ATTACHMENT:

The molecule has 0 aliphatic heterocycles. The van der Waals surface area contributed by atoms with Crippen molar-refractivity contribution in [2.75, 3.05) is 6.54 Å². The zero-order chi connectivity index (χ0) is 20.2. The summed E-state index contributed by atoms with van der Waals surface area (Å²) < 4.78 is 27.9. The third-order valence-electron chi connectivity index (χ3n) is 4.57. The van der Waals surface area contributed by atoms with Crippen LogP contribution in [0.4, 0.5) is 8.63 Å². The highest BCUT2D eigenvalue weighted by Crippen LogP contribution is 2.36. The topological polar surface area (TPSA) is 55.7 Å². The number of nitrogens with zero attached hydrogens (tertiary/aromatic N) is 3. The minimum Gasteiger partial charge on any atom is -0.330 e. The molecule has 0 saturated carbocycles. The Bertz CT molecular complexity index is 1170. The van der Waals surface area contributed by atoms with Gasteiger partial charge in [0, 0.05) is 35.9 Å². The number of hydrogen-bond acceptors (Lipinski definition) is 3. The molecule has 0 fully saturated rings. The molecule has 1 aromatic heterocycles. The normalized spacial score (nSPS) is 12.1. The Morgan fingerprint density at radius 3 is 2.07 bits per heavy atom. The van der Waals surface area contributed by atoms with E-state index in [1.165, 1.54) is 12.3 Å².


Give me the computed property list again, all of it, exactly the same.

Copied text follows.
The molecule has 0 aliphatic heterocycles. The van der Waals surface area contributed by atoms with Crippen molar-refractivity contribution in [2.75, 3.05) is 6.54 Å². The zero-order chi connectivity index (χ0) is 20.2. The summed E-state index contributed by atoms with van der Waals surface area (Å²) < 4.78 is 27.9. The third-order valence-electron chi connectivity index (χ3n) is 4.57. The van der Waals surface area contributed by atoms with Crippen LogP contribution in [0.4, 0.5) is 8.63 Å². The highest BCUT2D eigenvalue weighted by Crippen LogP contribution is 2.36. The topological polar surface area (TPSA) is 55.7 Å². The number of nitrogens with zero attached hydrogens (tertiary/aromatic N) is 3. The minimum Gasteiger partial charge on any atom is -0.330 e. The molecule has 0 saturated carbocycles. The Bertz CT molecular complexity index is 1170. The van der Waals surface area contributed by atoms with Gasteiger partial charge in [0, 0.05) is 35.9 Å². The number of hydrogen-bond acceptors (Lipinski definition) is 3. The molecule has 0 fully saturated rings. The molecule has 1 aromatic heterocycles. The normalized spacial score (nSPS) is 12.1. The Morgan fingerprint density at radius 3 is 2.07 bits per heavy atom. The van der Waals surface area contributed by atoms with E-state index in [1.165, 1.54) is 12.3 Å².